prisoner's case and call any witness
who.might give a different color to the
flansaption, yet I am uot entirely with
out witness.' - Then he turned to the
boy whoM I have before mentioned
and said; 'Edward Graham; , step into
the box.' •
'Edward Graham,' aheited the usher,
'step up into the box.
The boy, looking pale and rather
did as be was bid, was, duly
sworn, and ther4 as all' witnesses do,
Axed his eyes on l i he face of the examin
ing counsel,' inste d of turning them, as
all witnesses ought to do, toward the
- Judge and jury. ,
''Now, my lad,' began Julian, what
relation aro you to tbe , pris 'Der?'
'I ain't no relation, Sir,' replielli the
boy; 'but I calls him my rather.'
. 'Haven't you t got a • father of your
,own 2' was the n4xt question.-
'No Sir, not as I..knows of. He,'
pointing to the prisoner, 'he has always
been like my father to me; so that's
why I calls him it.' .
'What?.' put in thel . the Judge,
i 'haven't you any other friends iii. Lo
n-0011 ? No relations, :brothers or - die.
• . !
tern ?' - - • - • - , .
'No, Sir,' said the boy iiii4plY, 'l've
got no friends -but him; lie 'teund me
when I was a little - chap. Seiruebedy
left me on a doorstep, so I've heard tell,
and he took merto his house, and fed
Me and took care of the. so I calls him
my father.' 1. ~, . - • '
'Ndw, can you tell us- what . your
father, as 'you call him,' proceeded.
Julian,. 'had been. ',doing on the 'day
when lie broke into this house ?'
Gredually,. in answer to - this - and
other qtiestions, some of the most ig
portant facts with regard to the prison.
er's , life' and antecedents were elicited.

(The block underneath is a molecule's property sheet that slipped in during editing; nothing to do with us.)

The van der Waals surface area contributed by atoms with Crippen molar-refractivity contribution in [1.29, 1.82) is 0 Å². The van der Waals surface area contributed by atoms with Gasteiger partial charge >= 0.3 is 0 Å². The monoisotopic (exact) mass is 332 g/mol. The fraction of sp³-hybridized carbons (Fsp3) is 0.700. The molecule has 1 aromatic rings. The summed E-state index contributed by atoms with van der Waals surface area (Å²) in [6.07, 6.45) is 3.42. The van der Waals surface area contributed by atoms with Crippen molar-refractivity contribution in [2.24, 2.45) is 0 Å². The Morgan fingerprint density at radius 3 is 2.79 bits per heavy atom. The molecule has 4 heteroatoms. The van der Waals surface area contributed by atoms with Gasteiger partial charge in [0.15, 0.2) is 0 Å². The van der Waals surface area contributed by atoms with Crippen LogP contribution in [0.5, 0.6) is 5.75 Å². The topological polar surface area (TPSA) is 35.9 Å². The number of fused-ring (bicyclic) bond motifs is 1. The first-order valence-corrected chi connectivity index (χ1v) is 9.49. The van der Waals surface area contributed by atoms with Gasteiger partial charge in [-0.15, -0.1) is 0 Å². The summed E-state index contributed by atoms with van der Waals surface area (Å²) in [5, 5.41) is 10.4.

Ho had once been ' it seemed, a London
carter in the service . of a great brewing
house; bit by bit he bad acquired drink
-1 ing habits, had .be6n . turnea out of his
I employment, hail gone
.from bad to
worse, had lived a wretched half-starv- 1
Jed life iu a.cellar for the last six months'
with the boy he called his son. Finally,
on the day on which the burglary . was
committed, he .had gone out in 'a state
of desperation, determined to g:it sinne
employment, or at all events to get food
by fair means or foul. -•- ---- .
'l,tried to 'pia him back, - Sir,' said
the boy, 'when I saw what he was tip
to; hot it was nu g ood, ho wan wad like;
and 'when Le had got into the house I
I ran away.' ' *. . .
''That's true r kroke in the prisoner,
in a hoarse; smothered voice. '1 was
mad, and that is the fact; bnt it's past
• The warders sternly ordered him to be .
silent. • But evidently this *48.110' easy
matter him; he was laboring under
strong emotion, pitibale to see, and ho
kept pressing his hands tighter together
while, his liNs were muttering inarticu
late words, and all
. tlie time his - eyes
were fixed ',on the faee of bis youthful
defender in the.•witriess-hox: :
'And what made - yon go, on-living with
him him,' resumed Julian, 'when you
knew the bad ways he was getting into.'
Up to this pOint the boy luid answer..
ed well enough; but now be- pursed up
his lips and was perfectly silent. The
question had to be repeated twice; and
then the lad - suddenly broke out into a
cry that seemed to dome front the depths
of his little heart. . 'Why, how could I
leave him, After all he'd done for me ?
He fonnd me when I wsi starving, .and
ho cared for me and fed - me, and—and—
oh, Sir," addressing the Judge, `if he
is sent ; to. prison let ins go to l' Aud
regardless of the Judge, jury, Bar, and
spectators, ho burst into passionate
tears. ~ - . ,• -
The prisoner made a quick, convul
sive movement, as if to go to the boy.
The warders stopped him. He gave
one fierce, • baffled glance around, and
then bowed his head down . and became
quite still. Only by . the twitching of
his face and the clasping. of .tal hands